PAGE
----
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Fascinating food blog about re-growing romaine lettuce...........

I'm going to corner the romaine lettuce market now!! This is pretty crazy anyone have any experience actually doing this? Looks easy enough.

http://lessonsinfarming.wordpress.com...

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  1. but the crunchy stem bits are the best part!

    1. With scallions, yes...not with romaine. Cool!

      1. I've seen the same but with celery, outside... didn't occur to me to try inside! It seemed perfect for the way I use celery, which is mostly for leaves/flavour not snacking on actual celery sticks.

        1. I've done this with romaine! It's pretty cool. Just change the water often

          4 Replies
          1. re: cheesecake17

            Excellent! Do tell some more....did you get a full head of romaine? How long did it take?

            1. re: jrvedivici

              I didn't get a giant head of lettuce, but my daughter was so enthused by it, so we ended up trimming it and eating the leaves every few days.

              The one that I planted in soil never grew, so I ended up sticking with the water method

              1. re: cheesecake17

                Did you do it with a store bought head of lettuce, or was it fresh picked from your garden?

                1. re: jrvedivici

                  Definitely store bought.
                  I've got a black thumb (and I live in NYC!)

          2. This is so cool! I usually chop up three hearts of romaine, wash and bag for salads. When I want lettuce leaves for sandwiches I am always a little bummed out that I don't have any.

            Going to buy some lettuce and dig out my mad scientist gear (complete with lab coat and thick glasses) very soon. Mwahahaha!

            1. It's how I get my cilantro going every summer. Go buy a bunch for a buck at the Asian Market and you'll have a dozen or more roots to plant. Much cheaper than buying plants at the garden center.

              Never thought of doing it with lettuces or scallions. Thanks for the tips!

              1 Reply
              1. re: hal2010

                This grows into a useable leafy plant? I would think it would bolt directly to seed. If not, I will definitely do this!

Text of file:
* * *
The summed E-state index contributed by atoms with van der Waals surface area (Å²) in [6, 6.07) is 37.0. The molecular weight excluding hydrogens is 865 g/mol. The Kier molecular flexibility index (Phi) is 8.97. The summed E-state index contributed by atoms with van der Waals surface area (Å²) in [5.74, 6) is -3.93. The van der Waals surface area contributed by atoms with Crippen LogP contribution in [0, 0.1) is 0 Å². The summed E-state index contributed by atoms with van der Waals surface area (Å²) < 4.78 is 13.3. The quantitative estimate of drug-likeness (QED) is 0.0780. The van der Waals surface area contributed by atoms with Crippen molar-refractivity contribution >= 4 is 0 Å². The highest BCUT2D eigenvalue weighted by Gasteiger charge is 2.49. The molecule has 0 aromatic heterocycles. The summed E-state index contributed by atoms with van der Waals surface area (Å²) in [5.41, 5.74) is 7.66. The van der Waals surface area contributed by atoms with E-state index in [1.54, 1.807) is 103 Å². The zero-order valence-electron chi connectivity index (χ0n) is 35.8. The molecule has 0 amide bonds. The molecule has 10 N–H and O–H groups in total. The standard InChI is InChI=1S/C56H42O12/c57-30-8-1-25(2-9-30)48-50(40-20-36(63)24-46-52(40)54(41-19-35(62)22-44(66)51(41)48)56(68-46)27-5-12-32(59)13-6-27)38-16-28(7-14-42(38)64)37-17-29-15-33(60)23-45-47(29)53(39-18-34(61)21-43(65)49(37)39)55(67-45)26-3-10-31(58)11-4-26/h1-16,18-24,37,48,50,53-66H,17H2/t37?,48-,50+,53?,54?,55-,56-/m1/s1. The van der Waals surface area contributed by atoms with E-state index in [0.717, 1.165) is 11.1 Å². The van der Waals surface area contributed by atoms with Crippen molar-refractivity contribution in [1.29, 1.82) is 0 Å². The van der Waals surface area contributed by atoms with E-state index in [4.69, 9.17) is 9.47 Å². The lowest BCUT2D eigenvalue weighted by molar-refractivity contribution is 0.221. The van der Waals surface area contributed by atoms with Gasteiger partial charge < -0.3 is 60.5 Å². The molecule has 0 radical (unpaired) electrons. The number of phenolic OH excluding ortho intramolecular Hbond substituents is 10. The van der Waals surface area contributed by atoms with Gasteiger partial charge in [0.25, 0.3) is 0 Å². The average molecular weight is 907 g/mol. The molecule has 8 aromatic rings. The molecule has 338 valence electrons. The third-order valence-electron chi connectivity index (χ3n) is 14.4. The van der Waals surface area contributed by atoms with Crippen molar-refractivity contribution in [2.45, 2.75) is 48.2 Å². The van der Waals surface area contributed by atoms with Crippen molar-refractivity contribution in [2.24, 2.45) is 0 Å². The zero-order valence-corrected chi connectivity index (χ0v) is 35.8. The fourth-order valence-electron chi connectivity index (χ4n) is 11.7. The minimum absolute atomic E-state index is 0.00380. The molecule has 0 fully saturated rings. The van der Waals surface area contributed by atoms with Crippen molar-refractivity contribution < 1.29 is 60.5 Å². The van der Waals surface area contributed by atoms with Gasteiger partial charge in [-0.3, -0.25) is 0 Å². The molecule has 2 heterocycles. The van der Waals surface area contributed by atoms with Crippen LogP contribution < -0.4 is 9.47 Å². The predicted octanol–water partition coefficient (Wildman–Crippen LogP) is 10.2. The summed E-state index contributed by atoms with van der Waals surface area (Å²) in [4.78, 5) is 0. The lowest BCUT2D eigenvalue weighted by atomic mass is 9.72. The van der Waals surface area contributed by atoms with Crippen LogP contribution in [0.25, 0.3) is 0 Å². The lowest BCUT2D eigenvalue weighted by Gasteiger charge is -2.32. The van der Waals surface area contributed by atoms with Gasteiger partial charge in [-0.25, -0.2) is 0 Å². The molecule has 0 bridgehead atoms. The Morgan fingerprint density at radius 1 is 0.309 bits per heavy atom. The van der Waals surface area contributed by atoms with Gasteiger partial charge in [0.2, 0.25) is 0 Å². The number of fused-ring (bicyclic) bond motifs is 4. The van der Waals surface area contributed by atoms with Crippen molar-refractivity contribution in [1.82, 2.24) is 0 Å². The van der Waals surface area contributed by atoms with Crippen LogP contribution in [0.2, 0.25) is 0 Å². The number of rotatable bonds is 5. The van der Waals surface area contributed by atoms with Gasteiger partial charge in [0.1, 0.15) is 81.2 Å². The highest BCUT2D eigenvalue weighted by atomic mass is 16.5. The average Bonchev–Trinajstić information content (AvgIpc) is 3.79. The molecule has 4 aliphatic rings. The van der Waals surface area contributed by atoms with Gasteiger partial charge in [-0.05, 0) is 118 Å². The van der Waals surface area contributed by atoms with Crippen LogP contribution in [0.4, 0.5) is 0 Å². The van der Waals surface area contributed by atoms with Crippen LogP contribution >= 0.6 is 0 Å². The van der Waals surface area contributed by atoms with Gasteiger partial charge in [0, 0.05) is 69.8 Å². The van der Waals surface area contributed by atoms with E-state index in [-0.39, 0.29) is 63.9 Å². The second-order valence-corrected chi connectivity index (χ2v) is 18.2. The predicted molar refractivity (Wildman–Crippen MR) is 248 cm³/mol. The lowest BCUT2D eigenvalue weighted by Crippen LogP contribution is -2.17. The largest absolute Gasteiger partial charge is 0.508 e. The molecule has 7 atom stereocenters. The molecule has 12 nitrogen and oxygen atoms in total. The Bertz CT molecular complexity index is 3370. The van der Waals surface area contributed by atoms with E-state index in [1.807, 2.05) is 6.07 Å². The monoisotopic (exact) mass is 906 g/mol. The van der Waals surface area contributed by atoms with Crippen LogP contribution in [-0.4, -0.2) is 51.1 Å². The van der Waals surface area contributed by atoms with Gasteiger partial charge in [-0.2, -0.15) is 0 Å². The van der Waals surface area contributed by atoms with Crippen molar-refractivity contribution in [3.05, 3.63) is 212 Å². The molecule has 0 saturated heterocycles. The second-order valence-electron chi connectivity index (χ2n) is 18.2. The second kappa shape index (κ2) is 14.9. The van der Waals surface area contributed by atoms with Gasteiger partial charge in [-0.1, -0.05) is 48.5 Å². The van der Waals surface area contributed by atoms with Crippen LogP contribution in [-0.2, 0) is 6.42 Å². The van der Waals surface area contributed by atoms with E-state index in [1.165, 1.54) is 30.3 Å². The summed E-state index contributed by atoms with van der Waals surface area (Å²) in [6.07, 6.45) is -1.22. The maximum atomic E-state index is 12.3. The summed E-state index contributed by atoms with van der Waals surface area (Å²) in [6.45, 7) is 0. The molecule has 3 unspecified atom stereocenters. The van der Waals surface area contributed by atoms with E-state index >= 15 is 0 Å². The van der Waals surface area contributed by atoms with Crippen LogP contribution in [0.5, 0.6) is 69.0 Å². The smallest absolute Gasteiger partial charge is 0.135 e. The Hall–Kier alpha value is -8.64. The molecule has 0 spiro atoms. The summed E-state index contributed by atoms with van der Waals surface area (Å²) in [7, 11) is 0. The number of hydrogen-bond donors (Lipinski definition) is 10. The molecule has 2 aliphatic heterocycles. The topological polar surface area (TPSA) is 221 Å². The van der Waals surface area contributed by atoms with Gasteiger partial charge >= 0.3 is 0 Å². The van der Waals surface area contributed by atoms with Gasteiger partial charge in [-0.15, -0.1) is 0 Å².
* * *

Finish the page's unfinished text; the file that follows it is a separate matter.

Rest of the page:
2. I do similarly with lemongrass, in summer. It didn't over-winter well here in the PNW :(

                1. I do it with green onions, but haven't tried romaine.

                  1. I started this on Saturday, so far no noticeable growth. If there starts to be I will post a pic. lol

                    2 Replies
                    1. re: jrvedivici

                      I also put a sad and tired celery bottom in my kitchen window on Thursday night... it has a tiny bit of growth!

                      1. re: julesrules

                        Here is my mini celery plant... Again, the bottom was almost rotting and I cut a bunch away. Not sure this will ever get big enough to be much use but maybe leaves for soup broth...

                         
                    2. This is my romain lettuce after close to two weeks. I might have to rethink my plans of cornering the market.

                       
                      1 Reply
                      1. re: jrvedivici

                        My stub of green leaf lettuce did slightly better than that, and continued to grow after I plucked off the initial mouthful of new growth. Since I have the blackest of thumbs, this impressed me no end!

                        But I wonder what would happen if after you get home from the supermarket, you don't put the romaine in the fridge at all, keeping the whole head in a jar with just enough water to submerge the bottom, Has anyone tried? Next time leaf or romaine heads are on sale I'll risk a dollar in the name of mad science, unless someone has already tried and can report their results.

                      2. I tried this and my core just rotted, but I have read that it matters at which point the lettuce was cut.
                        I have twice replanted the "living lettuce" heads they sell with the roots still attached. One grew into a lovely plant but the leaves were too limp and bitter to make a salad.